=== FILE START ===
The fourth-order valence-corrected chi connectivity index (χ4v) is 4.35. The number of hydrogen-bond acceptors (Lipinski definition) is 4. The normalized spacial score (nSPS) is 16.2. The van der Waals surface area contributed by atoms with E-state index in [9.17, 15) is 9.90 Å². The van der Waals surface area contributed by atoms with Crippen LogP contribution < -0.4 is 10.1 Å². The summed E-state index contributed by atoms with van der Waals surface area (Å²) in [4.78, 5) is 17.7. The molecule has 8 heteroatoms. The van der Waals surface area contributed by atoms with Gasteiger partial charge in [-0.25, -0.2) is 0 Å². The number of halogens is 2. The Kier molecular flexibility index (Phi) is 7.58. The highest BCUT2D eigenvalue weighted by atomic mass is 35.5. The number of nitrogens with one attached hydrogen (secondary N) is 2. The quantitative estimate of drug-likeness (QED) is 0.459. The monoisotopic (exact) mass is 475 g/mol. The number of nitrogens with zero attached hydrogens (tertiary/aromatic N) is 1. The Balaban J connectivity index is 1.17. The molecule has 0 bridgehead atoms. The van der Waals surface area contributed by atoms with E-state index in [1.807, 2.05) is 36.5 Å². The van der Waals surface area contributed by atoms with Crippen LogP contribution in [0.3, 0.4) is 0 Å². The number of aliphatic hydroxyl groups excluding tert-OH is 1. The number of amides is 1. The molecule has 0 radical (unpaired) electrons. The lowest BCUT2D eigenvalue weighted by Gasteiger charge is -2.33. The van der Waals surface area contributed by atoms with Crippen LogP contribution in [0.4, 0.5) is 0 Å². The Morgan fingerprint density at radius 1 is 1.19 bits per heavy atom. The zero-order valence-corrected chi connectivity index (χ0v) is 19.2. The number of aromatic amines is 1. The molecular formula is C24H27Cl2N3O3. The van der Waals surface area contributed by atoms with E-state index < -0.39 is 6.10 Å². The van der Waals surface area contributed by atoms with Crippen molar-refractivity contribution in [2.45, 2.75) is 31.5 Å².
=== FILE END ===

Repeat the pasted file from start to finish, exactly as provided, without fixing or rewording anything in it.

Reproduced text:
The fourth-order valence-corrected chi connectivity index (χ4v) is 4.35. The number of hydrogen-bond acceptors (Lipinski definition) is 4. The normalized spacial score (nSPS) is 16.2. The van der Waals surface area contributed by atoms with E-state index in [9.17, 15) is 9.90 Å². The van der Waals surface area contributed by atoms with Crippen LogP contribution < -0.4 is 10.1 Å². The summed E-state index contributed by atoms with van der Waals surface area (Å²) in [4.78, 5) is 17.7. The molecule has 8 heteroatoms. The van der Waals surface area contributed by atoms with Gasteiger partial charge in [-0.25, -0.2) is 0 Å². The number of halogens is 2. The Kier molecular flexibility index (Phi) is 7.58. The highest BCUT2D eigenvalue weighted by atomic mass is 35.5. The number of nitrogens with one attached hydrogen (secondary N) is 2. The quantitative estimate of drug-likeness (QED) is 0.459. The monoisotopic (exact) mass is 475 g/mol. The number of nitrogens with zero attached hydrogens (tertiary/aromatic N) is 1. The Balaban J connectivity index is 1.17. The molecule has 0 bridgehead atoms. The van der Waals surface area contributed by atoms with E-state index in [1.807, 2.05) is 36.5 Å². The van der Waals surface area contributed by atoms with Crippen LogP contribution in [0.3, 0.4) is 0 Å². The number of aliphatic hydroxyl groups excluding tert-OH is 1. The number of amides is 1. The molecule has 0 radical (unpaired) electrons. The lowest BCUT2D eigenvalue weighted by Gasteiger charge is -2.33. The van der Waals surface area contributed by atoms with Crippen LogP contribution in [0.4, 0.5) is 0 Å². The Morgan fingerprint density at radius 1 is 1.19 bits per heavy atom. The zero-order valence-corrected chi connectivity index (χ0v) is 19.2. The number of aromatic amines is 1. The molecular formula is C24H27Cl2N3O3. The van der Waals surface area contributed by atoms with E-state index < -0.39 is 6.10 Å². The van der Waals surface area contributed by atoms with Crippen molar-refractivity contribution in [2.45, 2.75) is 31.5 Å².